A new national collective agreement for the Italian chemicals industry was
signed in June 1998. The most innovative aspects of the deal concern working
hours: flexibility has been increased and an "hours bank" introduced. The
Confindustria employers' confederation has been critical, insisting that the
chemicals agreement should not be used as a model for other sectors.
In May 1998, the French managements of AGF, Allianz and Athéna agreed with
trade unions to set up a social dialogue group. The goal of this
extra-statutory employee representative institution is to prepare the way for
the merger of these three insurance companies, and it will not replace
existing official representative structures.
On 15 May 1998, after 18 month of intense negotiations, the eastern German
metalworking employers' association, Ostmetall, and the Christian
Metalworkers' Union (Christliche Gewerkschaft Metall, CGM) concluded a
package of collective agreements known as Phönix . Ostmetall is an
association of the three regional metalworking employers' associations of
Saxony, Saxony-Anhalt and Thuringia. It was founded in March 1998 (DE9803157N
) and is a member of metalworking sector peak employers' association,
Gesamtmetall. Its bargaining partner, CGM is affiliated to the Christian
Federation of Trade Unions (Christlicher Gewerkschaftsbund, CGB). Of CGM's
100,000-plus members in Germany, 15,000 are organised in Saxony,
Saxony-Anhalt and Thuringia. In the metalworking and electrical sector, CGM
competes with IG Metall, the metalworkers' union affiliated to the German
Trade Union Federation (Deutscher Gewerkschaftsbund, DGB), especially as
regards works council elections and collective agreements in crafts. IG
Metall had about 2.7 million members in 1997 (DE9802147F ).
On 24 June 1998, the workers at the Belgian Volkswagen assembly plant
spontaneously went on strike. The immediate cause of this "wildcat" strike at
Volkswagen's Forest assembly plant was a decision by the company doctor to
send home an assembly-line worker, allegedly without any serious medical
examination. The woman had become indisposed at the assembly line and
reported to the company's medical facility. Shortly after being sent home,
she had a stroke and went into a coma. Apparently, this was not the only
decision by the doctor that has caused controversy.
April 1998 saw the release of the first figures for company-level collective
bargaining in 1995-6, compiled by the Observatory on Company-level Bargaining
in Italy (Osco). The results are of particular interest, as they refer to the
period immediately following the reform of the Italian bargaining system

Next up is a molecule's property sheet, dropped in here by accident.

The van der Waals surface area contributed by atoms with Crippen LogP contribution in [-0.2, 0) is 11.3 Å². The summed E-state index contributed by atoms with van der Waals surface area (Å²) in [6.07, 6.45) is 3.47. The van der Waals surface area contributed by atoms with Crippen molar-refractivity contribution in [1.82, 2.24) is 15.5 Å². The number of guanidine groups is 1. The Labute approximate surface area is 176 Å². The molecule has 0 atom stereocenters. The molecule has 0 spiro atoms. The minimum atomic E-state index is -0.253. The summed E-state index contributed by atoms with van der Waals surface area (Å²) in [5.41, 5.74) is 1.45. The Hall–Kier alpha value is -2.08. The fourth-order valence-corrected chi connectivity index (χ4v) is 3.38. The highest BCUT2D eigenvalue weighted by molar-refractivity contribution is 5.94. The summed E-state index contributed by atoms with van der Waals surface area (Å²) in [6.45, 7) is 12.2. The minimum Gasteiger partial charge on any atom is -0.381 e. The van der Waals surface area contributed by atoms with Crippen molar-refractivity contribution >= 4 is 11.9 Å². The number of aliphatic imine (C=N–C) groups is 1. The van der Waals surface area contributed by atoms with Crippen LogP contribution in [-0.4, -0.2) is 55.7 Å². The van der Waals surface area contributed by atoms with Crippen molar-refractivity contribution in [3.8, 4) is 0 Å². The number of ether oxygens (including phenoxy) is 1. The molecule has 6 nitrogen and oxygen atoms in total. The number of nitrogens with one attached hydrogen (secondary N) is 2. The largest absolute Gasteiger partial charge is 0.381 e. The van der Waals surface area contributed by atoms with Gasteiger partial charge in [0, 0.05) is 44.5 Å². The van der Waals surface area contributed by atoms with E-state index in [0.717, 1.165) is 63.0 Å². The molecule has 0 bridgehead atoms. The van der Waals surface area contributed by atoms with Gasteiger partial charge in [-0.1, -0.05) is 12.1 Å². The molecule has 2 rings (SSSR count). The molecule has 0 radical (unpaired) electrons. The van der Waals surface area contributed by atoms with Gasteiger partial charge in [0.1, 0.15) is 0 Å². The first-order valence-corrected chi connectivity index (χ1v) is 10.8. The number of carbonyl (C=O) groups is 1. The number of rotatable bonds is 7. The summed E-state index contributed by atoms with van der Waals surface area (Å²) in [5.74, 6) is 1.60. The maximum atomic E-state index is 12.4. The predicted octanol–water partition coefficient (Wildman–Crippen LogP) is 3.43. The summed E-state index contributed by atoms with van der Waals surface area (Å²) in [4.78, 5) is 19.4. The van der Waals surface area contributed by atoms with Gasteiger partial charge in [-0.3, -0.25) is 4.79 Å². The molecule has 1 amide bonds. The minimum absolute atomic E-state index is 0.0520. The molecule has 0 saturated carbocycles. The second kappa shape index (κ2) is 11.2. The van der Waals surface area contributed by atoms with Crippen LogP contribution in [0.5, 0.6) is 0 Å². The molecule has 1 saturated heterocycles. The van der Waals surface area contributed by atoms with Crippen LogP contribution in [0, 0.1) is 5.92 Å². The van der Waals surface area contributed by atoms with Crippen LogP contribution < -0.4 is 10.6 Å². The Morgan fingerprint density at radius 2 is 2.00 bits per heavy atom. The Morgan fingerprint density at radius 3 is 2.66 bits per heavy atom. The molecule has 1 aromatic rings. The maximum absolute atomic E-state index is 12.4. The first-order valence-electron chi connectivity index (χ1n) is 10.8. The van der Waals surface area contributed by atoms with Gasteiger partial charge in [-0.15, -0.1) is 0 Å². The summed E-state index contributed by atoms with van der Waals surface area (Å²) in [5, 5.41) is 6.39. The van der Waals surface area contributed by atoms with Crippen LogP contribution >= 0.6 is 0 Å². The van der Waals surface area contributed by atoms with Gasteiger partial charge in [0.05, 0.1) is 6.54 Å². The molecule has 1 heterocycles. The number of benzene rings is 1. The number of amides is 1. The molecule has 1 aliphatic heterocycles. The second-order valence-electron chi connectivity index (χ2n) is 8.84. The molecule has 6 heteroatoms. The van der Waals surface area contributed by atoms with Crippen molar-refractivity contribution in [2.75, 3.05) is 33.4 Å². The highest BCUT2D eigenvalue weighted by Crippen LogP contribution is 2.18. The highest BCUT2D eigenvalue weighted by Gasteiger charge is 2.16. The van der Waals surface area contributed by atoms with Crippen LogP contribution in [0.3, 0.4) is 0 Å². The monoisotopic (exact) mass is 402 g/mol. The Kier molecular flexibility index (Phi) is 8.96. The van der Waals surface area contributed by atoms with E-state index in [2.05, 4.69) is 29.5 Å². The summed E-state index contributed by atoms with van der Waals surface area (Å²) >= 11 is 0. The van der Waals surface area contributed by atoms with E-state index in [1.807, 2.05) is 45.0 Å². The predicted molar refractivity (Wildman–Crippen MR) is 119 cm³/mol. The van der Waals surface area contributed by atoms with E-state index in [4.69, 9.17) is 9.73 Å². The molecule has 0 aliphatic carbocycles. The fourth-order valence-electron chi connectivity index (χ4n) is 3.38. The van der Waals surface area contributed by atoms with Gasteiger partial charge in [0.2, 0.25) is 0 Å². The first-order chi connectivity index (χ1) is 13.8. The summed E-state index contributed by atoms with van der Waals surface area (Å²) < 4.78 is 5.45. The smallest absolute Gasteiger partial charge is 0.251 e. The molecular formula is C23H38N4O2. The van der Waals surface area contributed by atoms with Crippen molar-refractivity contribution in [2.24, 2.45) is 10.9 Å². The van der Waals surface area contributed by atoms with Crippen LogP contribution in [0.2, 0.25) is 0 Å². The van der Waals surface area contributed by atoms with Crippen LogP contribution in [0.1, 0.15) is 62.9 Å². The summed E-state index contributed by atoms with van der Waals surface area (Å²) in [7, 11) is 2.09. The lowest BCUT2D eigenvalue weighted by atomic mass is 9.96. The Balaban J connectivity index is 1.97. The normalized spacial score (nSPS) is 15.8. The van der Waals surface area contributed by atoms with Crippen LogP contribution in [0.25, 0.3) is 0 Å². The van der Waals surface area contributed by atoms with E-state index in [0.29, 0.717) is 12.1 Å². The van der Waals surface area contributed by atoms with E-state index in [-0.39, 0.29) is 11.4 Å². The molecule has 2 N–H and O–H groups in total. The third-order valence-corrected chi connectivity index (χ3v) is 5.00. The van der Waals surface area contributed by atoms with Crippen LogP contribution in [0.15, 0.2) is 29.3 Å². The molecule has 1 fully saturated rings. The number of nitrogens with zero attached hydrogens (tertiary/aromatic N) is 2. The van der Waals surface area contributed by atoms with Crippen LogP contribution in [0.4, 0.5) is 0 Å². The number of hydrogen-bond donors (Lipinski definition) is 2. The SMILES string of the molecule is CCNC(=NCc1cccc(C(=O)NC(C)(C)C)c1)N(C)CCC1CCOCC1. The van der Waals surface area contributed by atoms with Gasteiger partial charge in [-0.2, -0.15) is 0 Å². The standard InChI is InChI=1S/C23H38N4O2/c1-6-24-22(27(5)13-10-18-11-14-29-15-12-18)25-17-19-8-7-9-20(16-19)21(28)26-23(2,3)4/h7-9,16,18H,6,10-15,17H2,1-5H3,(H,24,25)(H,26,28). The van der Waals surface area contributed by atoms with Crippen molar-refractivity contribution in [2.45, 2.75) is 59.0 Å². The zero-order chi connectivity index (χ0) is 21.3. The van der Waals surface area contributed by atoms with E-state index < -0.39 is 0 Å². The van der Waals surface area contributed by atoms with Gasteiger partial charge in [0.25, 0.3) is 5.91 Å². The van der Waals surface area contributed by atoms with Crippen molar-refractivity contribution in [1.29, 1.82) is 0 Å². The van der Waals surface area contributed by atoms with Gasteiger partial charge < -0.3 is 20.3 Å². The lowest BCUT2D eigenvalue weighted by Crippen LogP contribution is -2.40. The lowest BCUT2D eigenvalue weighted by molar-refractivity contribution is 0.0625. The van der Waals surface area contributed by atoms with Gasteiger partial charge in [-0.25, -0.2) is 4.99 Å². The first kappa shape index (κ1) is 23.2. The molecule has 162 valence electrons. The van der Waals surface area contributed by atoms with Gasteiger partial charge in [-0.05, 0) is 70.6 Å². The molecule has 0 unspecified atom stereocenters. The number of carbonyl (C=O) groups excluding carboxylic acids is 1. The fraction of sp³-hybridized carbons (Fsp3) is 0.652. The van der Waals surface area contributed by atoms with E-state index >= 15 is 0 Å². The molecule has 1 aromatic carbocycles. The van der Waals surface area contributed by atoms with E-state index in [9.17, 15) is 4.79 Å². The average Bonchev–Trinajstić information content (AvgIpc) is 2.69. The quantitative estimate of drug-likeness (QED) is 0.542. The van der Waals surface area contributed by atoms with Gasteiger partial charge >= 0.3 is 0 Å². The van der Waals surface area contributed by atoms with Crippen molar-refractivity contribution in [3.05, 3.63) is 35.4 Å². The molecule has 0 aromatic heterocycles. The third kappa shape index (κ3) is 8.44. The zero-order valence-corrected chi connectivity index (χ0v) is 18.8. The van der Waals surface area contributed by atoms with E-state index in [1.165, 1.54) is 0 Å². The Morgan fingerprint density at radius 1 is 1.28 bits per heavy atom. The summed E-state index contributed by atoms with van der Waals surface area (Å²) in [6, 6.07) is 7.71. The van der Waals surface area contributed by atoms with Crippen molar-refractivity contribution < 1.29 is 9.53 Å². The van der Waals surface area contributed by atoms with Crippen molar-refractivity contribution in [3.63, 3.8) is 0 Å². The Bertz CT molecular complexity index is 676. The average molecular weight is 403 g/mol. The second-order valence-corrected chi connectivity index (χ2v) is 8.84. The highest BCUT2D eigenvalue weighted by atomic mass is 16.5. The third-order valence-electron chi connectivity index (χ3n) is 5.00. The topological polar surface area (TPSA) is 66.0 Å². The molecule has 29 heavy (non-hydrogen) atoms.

introduced by the tripartite agreement of July 1993. The figures indicate
that the 1993 agreement has had a positive effect in promoting company-level
Most of the national industry-level collective agreements in Norway were due
to expire in the spring of 1998. In February, the general council of the
Norwegian Confederation of Trade Unions (Landsorganisasjonen i Norge, LO)
decided that pay settlement negotiations within the area covered by LO and
the Confederation of Norwegian Business and Industry (Næringslivets
Hovedorganisasjon, NHO) should take the form of industry-level settlements,
in which negotiations take place between the individual LO unions and the
individual associations of NHO (NO9802150F ). Consequently, a wide range
of agreements were to be negotiated in spring 1998. Thursday 14 May witnessed
the first labour dispute when bus drivers belonging to the Norwegian
Transport Workers' Union (Norsk Transportarbeiderforbund, NTAF) and the Norsk
Rutebilarbeiderforbund which is affiliated to the Confederation of Vocational
Unions (Yrkesorganisasjonenes Sentralforbund, YS) took strike action. There
are more negotiations to come - including those in the public sector.
Following the Employment Summit  in Luxembourg in November 1997
(EU9711168F ), EU Member States agreed a set of Employment Guidelines 
aimed at providing a framework for national action under four main "pillars"
- employability, adaptability, entrepreneurship and equal opportunities. Each
Member State was to draw up a National Action Plan (NAP) for consideration at
the June 1998 European Council meeting in Cardiff. From a Swedish point of
view, the EU's efforts to agree a common labour market policy are welcome.
The guidelines in the Swedish NAP . adopted in April 1998, in many ways
already reflect a long-established Swedish tradition of an active labour
market policy that encourages activity rather than passivity.
On 13 May 1998, the European Commission adopted a Communication - entitled
From guidelines to action: the National Action Plans for employment -
examining the Member States' National Action Plans (NAP s). These Plans drawn
up in response to the Employment Guidelines  for 1998 which were adopted
in December 1997 by the Council of Ministers as part of the "Luxembourg"
European employment strategy. The objective of the Communication is to
examine whether the commitments in the NAPs are in line with the Guidelines'
four objectives, or "pillars", of employability, adaptability,
entrepreneurship and equal opportunities.
From 17 June 1998, doctors will mount a series of protests in line with a
decision taken on 13 May. These will take the form of public declarations and
protest meetings during which services in hospitals will be limited to the
level normally available on Sundays. Private practices will also be partly
closed, though officially for further training. Three main complaints are at
issue, relating to chemists' shops, dentistry and working hours in hospitals.
This series reports on the new forms of employment emerging across Europe that are driven by societal, economic and technological developments and are different from traditional standard or non-standard employment in a number of ways. This series explores what characterises these new employment forms and what implications they have for working conditions and the labour market.